Sony VPL-HW30ES Review



  • Good all-round picture quality
  • Much reduced crosstalk
  • Great value
  • Runs quietly


  • no 12v trigger output
  • Still residual crosstalk in very specific circumstances
  • Side-mounted AV inputs

Key Specifications

  • Review Price: £2995.00
  • Full HD SXRD projector
  • Active 3D playback
  • 240Hz playback
  • Dynamic lamp technology
  • 70,000:1 contrast ratio

While the arrival of 3D has delivered its fair share of AV disappointments, none have felt keener than Sony’s VPL-VW90ES. This premium-priced (£5k plus) 3D projector had looked great in demos we’d seen at various shows, but the final sample that arrived in our test room suffered extensively with 3D crosstalk noise. It was a damn shame.

Perhaps stung by the fairly widespread criticism of the VW90ES, Sony has gone into overdrive to put things right with its new VPL-HW30ES. For a start – and most importantly given how competitive things are suddenly getting in the 3D projection arena – the HW30ES is much cheaper than the VW90ES. We’ve found it for under three grand, in fact, crucially making it cheaper than the JVC X3, and putting it in the same price ballpark as the upcoming Panasonic PT-AT5000 (though bear in mind that the 3D transmitter and 3D glasses aren’t included as standard; you’ll need to add around £200 for a package of a transmitter plus two glasses.)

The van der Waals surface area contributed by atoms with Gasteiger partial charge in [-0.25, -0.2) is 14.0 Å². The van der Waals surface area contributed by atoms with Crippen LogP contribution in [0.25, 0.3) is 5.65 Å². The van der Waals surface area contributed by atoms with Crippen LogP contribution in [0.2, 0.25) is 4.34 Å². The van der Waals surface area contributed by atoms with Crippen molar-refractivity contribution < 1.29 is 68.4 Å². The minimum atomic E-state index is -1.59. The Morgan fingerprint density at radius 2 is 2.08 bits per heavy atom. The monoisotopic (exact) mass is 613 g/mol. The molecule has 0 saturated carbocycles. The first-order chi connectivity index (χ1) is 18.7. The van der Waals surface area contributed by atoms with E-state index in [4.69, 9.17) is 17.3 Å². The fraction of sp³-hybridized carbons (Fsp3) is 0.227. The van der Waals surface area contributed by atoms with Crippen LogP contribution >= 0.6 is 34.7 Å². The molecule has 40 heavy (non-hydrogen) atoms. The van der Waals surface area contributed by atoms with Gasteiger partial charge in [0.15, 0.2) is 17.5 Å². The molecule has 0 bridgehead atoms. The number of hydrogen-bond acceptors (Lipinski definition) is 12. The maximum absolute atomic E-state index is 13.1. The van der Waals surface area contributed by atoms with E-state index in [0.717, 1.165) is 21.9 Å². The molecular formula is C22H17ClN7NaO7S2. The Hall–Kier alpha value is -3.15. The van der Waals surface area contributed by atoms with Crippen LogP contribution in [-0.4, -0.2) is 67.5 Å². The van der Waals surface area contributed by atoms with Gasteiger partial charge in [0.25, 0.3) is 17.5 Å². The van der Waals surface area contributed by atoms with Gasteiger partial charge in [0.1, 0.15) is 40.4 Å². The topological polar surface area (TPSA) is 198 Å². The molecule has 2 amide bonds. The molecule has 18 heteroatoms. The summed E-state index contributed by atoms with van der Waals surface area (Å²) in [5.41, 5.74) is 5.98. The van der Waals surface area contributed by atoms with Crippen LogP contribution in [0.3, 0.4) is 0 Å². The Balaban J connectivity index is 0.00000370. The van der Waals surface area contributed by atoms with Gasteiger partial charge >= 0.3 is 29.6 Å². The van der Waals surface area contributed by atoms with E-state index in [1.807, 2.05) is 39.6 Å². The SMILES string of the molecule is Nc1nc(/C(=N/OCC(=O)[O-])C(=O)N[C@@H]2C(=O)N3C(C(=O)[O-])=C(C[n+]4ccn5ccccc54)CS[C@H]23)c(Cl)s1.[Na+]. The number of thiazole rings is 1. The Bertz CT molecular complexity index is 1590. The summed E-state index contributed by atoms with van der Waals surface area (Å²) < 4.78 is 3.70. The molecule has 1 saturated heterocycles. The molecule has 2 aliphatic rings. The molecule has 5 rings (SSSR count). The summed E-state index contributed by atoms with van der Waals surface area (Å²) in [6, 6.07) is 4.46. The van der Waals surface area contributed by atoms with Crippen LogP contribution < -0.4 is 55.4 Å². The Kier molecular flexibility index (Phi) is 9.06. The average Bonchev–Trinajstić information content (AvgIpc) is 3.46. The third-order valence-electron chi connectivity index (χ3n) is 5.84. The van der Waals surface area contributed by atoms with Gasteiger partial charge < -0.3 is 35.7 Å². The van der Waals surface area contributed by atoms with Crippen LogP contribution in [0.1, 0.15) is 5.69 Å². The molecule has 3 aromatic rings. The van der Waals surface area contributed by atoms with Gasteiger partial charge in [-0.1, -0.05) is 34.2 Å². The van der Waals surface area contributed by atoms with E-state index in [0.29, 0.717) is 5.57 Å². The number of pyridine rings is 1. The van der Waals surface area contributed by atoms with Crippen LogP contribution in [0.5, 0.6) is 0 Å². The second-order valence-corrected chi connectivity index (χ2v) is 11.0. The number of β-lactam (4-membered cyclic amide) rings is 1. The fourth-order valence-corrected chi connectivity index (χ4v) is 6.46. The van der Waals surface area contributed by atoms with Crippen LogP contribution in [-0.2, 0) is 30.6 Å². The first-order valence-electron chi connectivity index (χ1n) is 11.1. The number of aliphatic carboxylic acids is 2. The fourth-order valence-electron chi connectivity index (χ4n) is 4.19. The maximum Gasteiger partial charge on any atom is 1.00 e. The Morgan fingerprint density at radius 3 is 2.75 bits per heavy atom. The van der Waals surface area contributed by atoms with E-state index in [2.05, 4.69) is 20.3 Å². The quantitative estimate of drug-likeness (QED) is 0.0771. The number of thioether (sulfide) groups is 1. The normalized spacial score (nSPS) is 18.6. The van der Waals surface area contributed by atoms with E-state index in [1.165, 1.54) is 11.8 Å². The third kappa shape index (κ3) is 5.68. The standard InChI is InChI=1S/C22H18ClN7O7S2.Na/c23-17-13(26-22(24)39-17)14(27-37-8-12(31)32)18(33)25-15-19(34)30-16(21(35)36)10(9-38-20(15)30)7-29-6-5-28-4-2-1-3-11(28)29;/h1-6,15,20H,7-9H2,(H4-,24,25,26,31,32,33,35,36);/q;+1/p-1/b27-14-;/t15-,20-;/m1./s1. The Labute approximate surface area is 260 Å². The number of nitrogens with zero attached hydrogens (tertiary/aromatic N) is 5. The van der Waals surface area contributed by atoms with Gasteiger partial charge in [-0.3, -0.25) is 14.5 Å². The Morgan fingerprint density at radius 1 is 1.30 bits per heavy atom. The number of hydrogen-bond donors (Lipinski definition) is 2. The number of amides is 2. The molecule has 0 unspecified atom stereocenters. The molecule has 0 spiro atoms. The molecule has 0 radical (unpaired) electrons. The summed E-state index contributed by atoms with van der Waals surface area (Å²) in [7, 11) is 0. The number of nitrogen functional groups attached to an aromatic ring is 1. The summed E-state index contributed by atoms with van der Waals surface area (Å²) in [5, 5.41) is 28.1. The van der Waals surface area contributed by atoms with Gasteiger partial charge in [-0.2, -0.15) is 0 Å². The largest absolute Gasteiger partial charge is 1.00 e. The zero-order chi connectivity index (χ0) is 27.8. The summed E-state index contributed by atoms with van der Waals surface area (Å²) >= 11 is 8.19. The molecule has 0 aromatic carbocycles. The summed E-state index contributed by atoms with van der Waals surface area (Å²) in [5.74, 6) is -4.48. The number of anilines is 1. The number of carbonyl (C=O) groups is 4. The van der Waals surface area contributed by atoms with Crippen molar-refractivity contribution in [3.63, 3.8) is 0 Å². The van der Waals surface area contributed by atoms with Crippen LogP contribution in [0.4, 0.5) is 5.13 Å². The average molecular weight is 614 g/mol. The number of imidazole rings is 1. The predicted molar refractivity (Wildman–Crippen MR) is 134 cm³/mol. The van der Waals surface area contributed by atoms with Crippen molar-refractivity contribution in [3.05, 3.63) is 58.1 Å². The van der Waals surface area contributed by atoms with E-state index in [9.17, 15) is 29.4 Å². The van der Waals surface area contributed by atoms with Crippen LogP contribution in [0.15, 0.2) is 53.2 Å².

Next on the improvements list is the development of a new fast-response SXRD chipset that can be driven at 240Hz – a super-fast refresh rate with the potential to knock crosstalk on the head provided it syncs up with the glasses OK.

The faster-driven chipset isn’t the only innovation Sony has introduced for the HW30ES’s 3D playback, either. There’s also new Dynamic Lamp Control technology, whereby the lamp can adjust its light output depending on whether the shutter on the glasses is open or closed. As in, when the shutter is open the lamp power is boosted, and when the shutter is closed, the lamp power is reduced. This should lead to 3D images looking brighter and more dynamic, without making the projector less efficient overall.
This is actually pretty impressive technology when you think about just how fast the lamp’s brightness output is having to adjust to keep up with the shuttering of the glasses. Finding a way of keeping the lamp stable under such circumstances couldn’t have been easy.

The HW30ES’s design is attractive. It has essentially the same aesthetically-pleasing elliptical body shape as all the other SXRD projectors we’ve seen from Sony, and sports a rich, glossy black finish. The only thing about its design we don’t like so much is the placement of all its connections down the side, rather than on its rear. This will potentially make cable management much trickier for anyone wanting to set the projector up in a permanent installation, especially if you’re thinking of ceiling mounting it.

The roster of connections meets our basic expectations. There are two v1.4 HDMIs, a component video input, a D-Sub PC port, an RS-232 hard remote port, an IR extender port, and a Ethernet port, which is where you connect the projector’s 3D transmitter. We’ll go into this more in a moment, but in the meantime the only negative comment we have about the HW30ES’s connections is that they don’t include a 12V trigger output. Panasonic’s upcoming AT5000, by comparison, will have two 12V trigger ports, as well as an extra HDMI.

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